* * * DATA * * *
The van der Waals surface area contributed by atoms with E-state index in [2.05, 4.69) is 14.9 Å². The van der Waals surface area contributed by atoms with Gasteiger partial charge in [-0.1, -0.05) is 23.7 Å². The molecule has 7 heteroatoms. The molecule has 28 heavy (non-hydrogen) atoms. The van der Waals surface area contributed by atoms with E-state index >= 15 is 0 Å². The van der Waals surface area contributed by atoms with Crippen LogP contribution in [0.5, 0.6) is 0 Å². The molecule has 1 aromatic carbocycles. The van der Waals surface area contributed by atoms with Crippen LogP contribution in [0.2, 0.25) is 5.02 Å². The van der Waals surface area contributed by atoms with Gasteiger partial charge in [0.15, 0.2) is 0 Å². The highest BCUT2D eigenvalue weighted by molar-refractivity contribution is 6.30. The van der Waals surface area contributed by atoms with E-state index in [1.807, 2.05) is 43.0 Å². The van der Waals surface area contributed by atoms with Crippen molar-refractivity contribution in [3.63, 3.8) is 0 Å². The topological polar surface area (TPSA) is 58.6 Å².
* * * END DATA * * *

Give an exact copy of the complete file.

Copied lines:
The van der Waals surface area contributed by atoms with E-state index in [2.05, 4.69) is 14.9 Å². The van der Waals surface area contributed by atoms with Gasteiger partial charge in [-0.1, -0.05) is 23.7 Å². The molecule has 7 heteroatoms. The molecule has 28 heavy (non-hydrogen) atoms. The van der Waals surface area contributed by atoms with E-state index >= 15 is 0 Å². The van der Waals surface area contributed by atoms with Crippen LogP contribution in [0.5, 0.6) is 0 Å². The molecule has 1 aromatic carbocycles. The van der Waals surface area contributed by atoms with Crippen LogP contribution in [0.2, 0.25) is 5.02 Å². The van der Waals surface area contributed by atoms with Gasteiger partial charge in [0.15, 0.2) is 0 Å². The highest BCUT2D eigenvalue weighted by molar-refractivity contribution is 6.30. The van der Waals surface area contributed by atoms with E-state index in [1.807, 2.05) is 43.0 Å². The van der Waals surface area contributed by atoms with Crippen molar-refractivity contribution in [3.63, 3.8) is 0 Å². The topological polar surface area (TPSA) is 58.6 Å².